In relation to the treaty with the Emperor, his Majesty said that it was near its conclusion; but what gave him particular pleasure was that he had the signature of the Swiss in his hands, by which they bound themselves to furnish him upon his requisition twelve to sixteen thousand men, and that he felt perfectly sure of them. And here he enlarged considerably upon your Lordships’ matters, not omitting the orders given and provisions made for his kingdom and for the duchy of Milan, which are the same that I have communicated to your Lordships in former despatches. We did not omit to urge him again to take into his pay also some Italian captain, pointing out to him the good effects that would result from it, asking him at the same time, with proper tact, which one he judged to be the best. Upon this point his Majesty replied that he certainly intended to take some one of the Italian captains into his pay, but that it was necessary that the Pope and your Lordships should first make the beginning. And as he said nothing as to any preference, I resumed the subject, saying that your Lordships purposed doing so, for seeing what turn matters were taking you could not remain unarmed; and that it seemed to you of advantage, both for the sake of securing their good will, as well as for the purpose of taking them from others, to try and secure some of the best captains, either of the house of Colonna, or of the Orsini, or even Gianpaolo Baglioni. His Majesty urged us by all means to speak to the Cardinal Legate about it. For the purpose, therefore, of seeing whether I could learn anything special from him, I called upon the Cardinal Legate, and having first informed him of the news I had from your Lordships, and of the recent doings of the Venetians, and of the present state of things in the Romagna, which until now was safe rather by the providence of God, seeing the death of the Signor . . . . . etc., than by the help of man, I told his Eminence that the king had referred us to him. He replied that there were at this moment too many witnesses present to enter upon a discussion of these matters, but that he would at another time give me a long audience, on which occasion he would like to have the Marquis de Final present; and then he called Monseigneur de Trans and the aforesaid Marquis, and in presence of all the government officials who were there, he said: “You see that Imola and Furli are not lost, as Monseigneur de Trans has stated.” And when I repeated to him that, in view of these events, your Lordships felt constrained to arm yourselves; and that there was no more effective way of depriving the enemy of his arms than to try and engage one of the best captains, either of the house of Orsini or Colonna, or Gianpaolo, and that his Majesty the king ought to do the same; his Eminence replied that these men were all impostors, but that if we would be governed by his advice all would go well; and thereupon, seeing the number of persons present, our interview terminated.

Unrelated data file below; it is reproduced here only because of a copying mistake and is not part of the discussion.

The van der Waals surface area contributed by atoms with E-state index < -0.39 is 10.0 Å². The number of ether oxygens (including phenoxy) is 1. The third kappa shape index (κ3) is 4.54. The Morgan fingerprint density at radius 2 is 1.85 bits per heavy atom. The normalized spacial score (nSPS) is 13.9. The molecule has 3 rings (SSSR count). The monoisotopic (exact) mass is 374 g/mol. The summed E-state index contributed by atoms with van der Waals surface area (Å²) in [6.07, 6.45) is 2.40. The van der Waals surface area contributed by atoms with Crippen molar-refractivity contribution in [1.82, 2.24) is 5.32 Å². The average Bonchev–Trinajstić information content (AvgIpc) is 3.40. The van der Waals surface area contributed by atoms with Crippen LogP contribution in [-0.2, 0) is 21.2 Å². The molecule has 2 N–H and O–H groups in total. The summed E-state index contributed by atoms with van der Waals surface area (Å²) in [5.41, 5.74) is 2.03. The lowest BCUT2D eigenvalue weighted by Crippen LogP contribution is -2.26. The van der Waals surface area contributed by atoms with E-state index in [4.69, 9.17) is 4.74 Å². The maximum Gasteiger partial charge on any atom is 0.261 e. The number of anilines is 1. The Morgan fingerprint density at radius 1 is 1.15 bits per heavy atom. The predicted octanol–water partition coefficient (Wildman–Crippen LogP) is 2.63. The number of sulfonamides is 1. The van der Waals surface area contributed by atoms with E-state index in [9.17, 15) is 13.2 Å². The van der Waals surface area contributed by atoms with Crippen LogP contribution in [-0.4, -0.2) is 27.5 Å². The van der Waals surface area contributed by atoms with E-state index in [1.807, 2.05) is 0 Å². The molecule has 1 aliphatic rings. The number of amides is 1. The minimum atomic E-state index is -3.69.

Before seeing the Cardinal Legate again it seemed to me advisable to see the Pope’s ambassador; and having called at his house, I informed him of the arrival of Messer Pietro Paolo at Florence, and of your Lordships’ instructions, using such terms as I judged best for facilitating my object, which was to learn from him as far as possible the intentions of the court of Rome, before seeing the Cardinal Legate again. His Lordship made me read a number of letters which he had received from Rome, amongst others one from Capaccio, full of wisdom, and really very much to the point as regards Italian affairs. He suggests to him many things in the name of the Sovereign Pontiff, and advises the ambassador to urge the French to take such measures against the Venetians that the Church may not fall a prey to them, as all that has been done hitherto has been ineffectual; adding that his Majesty’s ambassador at Venice goes so far as to inform the Venetians by simulated letters of all that is to happen, so that, under a dissembled ignorance, they may openly engage in their various enterprises. Thus your Lordships see how these French people act; for although they know that the Venetians have won over their ambassador, as I have before written to your Lordships, yet they do not attempt to remedy it. Afterwards he communicated to me that he hoped to induce his Majesty to write to the Venetian Senate that, if they did not desist from troubling the possessions of the Church, he would have to give them proofs of his displeasure; and that, in consequence of the conduct of the present French ambassador at Venice, another would probably be sent, and who would be furnished with special letters from his Majesty. Two or three persons are spoken of for that post, but I cannot tell your Lordships anything positive about this. The individual likely to be sent to urge the union of all Tuscany will, I think, be Messer Francesco da Narni, with whom, seeing the disposition of the people here, I have done my best to place myself on a friendly footing; but according to what Robertet tells me, it is uncertain whether he will leave here soon; the envoy to Venice, however, will start within a day or two.